Once we have that crappy first draft usually there will be two major things we need to do…fill or cut. Okay, drinking makes three. And maybe wondering why we didn’t go to dental hygienist school instead makes four….
While it is true that too little substance can generate confusion, too much fluff can create distraction.
There needs to be a balance between…
Enough about the damn snowstorm! and Wait? There was snow?
Thus, once we have that completed first draft and begin our read-through we need to make these refinements to see if what we created meets or exceeds our expectations.
Sadly this is usually the first draft.
Much of what we will need to do is going to be dictated by what kind of writer we are. Are we a Trimmer or an Embellisher? There is a fantastic post over on Writer Unboxed that describes these two types of writers.
Some writers do a very sparse first draft that acts a lot like a frame for paper machet. It is really meant to just give an idea of the final form and serve as a guide.
Once the structure is inspected and found to be solid enough for government work, the writer then goes back through and fleshes in the work.
Other writers write super heavy then carve away what doesn’t serve the story.
And while I think all of us will identify with one type or another (Trimmer or Embellisher) it really helps to know what to add and/or what to cut.
If we add too much of the wrong thing, we can spoil the entire novel. If we cut too much of the right stuff we can collapse the story. Thus I hope today to at least give you some guidance beyond the more surface line-edit tips I’ve given before (6 Ways to Self-Edit and Polish Your Prose) though those are super helpful as well.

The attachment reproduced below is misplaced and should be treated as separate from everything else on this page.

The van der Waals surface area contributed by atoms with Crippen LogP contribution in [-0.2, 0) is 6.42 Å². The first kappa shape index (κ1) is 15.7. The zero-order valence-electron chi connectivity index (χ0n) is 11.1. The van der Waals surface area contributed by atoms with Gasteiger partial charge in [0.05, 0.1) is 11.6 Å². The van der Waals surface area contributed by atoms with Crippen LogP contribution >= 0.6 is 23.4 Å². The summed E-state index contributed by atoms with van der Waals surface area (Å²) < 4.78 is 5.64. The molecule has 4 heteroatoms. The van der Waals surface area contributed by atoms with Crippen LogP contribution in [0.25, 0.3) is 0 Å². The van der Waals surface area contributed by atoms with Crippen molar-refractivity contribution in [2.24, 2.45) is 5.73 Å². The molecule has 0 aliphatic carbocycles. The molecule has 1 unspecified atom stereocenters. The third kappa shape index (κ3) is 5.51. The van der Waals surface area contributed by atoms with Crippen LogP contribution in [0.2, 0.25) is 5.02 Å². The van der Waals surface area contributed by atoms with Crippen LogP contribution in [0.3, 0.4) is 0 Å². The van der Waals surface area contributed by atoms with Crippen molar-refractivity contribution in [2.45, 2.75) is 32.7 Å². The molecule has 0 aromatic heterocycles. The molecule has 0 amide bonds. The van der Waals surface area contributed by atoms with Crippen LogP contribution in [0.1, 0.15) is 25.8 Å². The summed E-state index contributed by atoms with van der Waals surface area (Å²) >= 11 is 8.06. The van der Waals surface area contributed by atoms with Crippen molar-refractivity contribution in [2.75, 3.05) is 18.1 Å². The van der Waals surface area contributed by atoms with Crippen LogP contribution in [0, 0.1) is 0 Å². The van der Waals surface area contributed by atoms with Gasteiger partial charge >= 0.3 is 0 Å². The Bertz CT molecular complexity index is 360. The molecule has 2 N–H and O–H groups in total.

When I do a content edit for any writer, these are the main areas I am looking for.
What To Cut
Each character should have a distinctive personality. This personality will give them a corresponding unique purpose to driving the story forward and generating conflict.
In Lord of the Rings the main story problem is of course created by Sauron (the whole evil ring thing). But, much of the story conflict is actually created by the cast members of the various parties who all have a specific role to play.
Merry and Pippin create a lot of chaos that generates sudden changes in the plan. For instance, the plan was to meet Gandalf at The Prancing Pony NOT to nearly fall into the Dark Rider’s lap outrunning a ticked off farmer.